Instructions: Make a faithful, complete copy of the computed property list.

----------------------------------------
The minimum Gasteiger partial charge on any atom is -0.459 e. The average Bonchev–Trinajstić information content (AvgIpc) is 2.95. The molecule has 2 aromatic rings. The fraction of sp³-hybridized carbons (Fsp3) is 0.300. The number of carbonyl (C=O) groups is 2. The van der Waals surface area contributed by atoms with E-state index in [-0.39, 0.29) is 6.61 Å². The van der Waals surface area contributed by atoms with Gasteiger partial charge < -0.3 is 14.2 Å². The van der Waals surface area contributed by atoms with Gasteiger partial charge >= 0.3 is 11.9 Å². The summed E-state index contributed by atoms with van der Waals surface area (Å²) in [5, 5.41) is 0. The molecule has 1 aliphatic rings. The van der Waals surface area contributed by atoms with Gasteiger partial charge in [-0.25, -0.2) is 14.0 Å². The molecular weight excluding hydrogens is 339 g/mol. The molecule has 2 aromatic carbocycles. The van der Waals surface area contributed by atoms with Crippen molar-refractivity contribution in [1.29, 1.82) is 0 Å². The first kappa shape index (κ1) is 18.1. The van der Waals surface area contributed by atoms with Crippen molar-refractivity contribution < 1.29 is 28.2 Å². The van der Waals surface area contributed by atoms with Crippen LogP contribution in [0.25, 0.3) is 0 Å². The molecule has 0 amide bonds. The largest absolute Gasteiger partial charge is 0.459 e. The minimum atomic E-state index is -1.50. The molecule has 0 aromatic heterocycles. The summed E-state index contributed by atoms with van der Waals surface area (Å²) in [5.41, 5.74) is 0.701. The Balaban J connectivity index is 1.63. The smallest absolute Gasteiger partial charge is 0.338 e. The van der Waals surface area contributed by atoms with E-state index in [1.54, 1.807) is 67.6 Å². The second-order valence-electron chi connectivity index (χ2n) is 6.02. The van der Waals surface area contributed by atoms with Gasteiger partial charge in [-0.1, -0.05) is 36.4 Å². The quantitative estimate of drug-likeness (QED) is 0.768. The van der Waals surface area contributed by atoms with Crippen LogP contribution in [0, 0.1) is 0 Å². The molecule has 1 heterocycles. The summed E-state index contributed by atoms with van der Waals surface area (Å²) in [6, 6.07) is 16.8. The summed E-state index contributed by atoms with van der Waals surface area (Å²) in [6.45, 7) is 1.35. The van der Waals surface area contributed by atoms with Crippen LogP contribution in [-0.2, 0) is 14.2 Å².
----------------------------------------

The minimum Gasteiger partial charge on any atom is -0.459 e. The average Bonchev–Trinajstić information content (AvgIpc) is 2.95. The molecule has 2 aromatic rings. The fraction of sp³-hybridized carbons (Fsp3) is 0.300. The number of carbonyl (C=O) groups is 2. The van der Waals surface area contributed by atoms with E-state index in [-0.39, 0.29) is 6.61 Å². The van der Waals surface area contributed by atoms with Gasteiger partial charge < -0.3 is 14.2 Å². The van der Waals surface area contributed by atoms with Gasteiger partial charge >= 0.3 is 11.9 Å². The summed E-state index contributed by atoms with van der Waals surface area (Å²) in [5, 5.41) is 0. The molecule has 1 aliphatic rings. The van der Waals surface area contributed by atoms with Gasteiger partial charge in [-0.25, -0.2) is 14.0 Å². The molecular weight excluding hydrogens is 339 g/mol. The molecule has 2 aromatic carbocycles. The van der Waals surface area contributed by atoms with Crippen molar-refractivity contribution in [1.29, 1.82) is 0 Å². The first kappa shape index (κ1) is 18.1. The van der Waals surface area contributed by atoms with Crippen molar-refractivity contribution < 1.29 is 28.2 Å². The van der Waals surface area contributed by atoms with Crippen LogP contribution in [0.25, 0.3) is 0 Å². The molecule has 0 amide bonds. The largest absolute Gasteiger partial charge is 0.459 e. The minimum atomic E-state index is -1.50. The molecule has 0 aromatic heterocycles. The summed E-state index contributed by atoms with van der Waals surface area (Å²) in [5.41, 5.74) is 0.701. The Balaban J connectivity index is 1.63. The smallest absolute Gasteiger partial charge is 0.338 e. The van der Waals surface area contributed by atoms with E-state index in [1.54, 1.807) is 67.6 Å². The second-order valence-electron chi connectivity index (χ2n) is 6.02. The van der Waals surface area contributed by atoms with Gasteiger partial charge in [-0.1, -0.05) is 36.4 Å². The quantitative estimate of drug-likeness (QED) is 0.768. The van der Waals surface area contributed by atoms with Crippen LogP contribution in [0, 0.1) is 0 Å². The molecule has 1 heterocycles. The summed E-state index contributed by atoms with van der Waals surface area (Å²) in [6, 6.07) is 16.8. The summed E-state index contributed by atoms with van der Waals surface area (Å²) in [6.45, 7) is 1.35. The van der Waals surface area contributed by atoms with Crippen LogP contribution in [-0.2, 0) is 14.2 Å².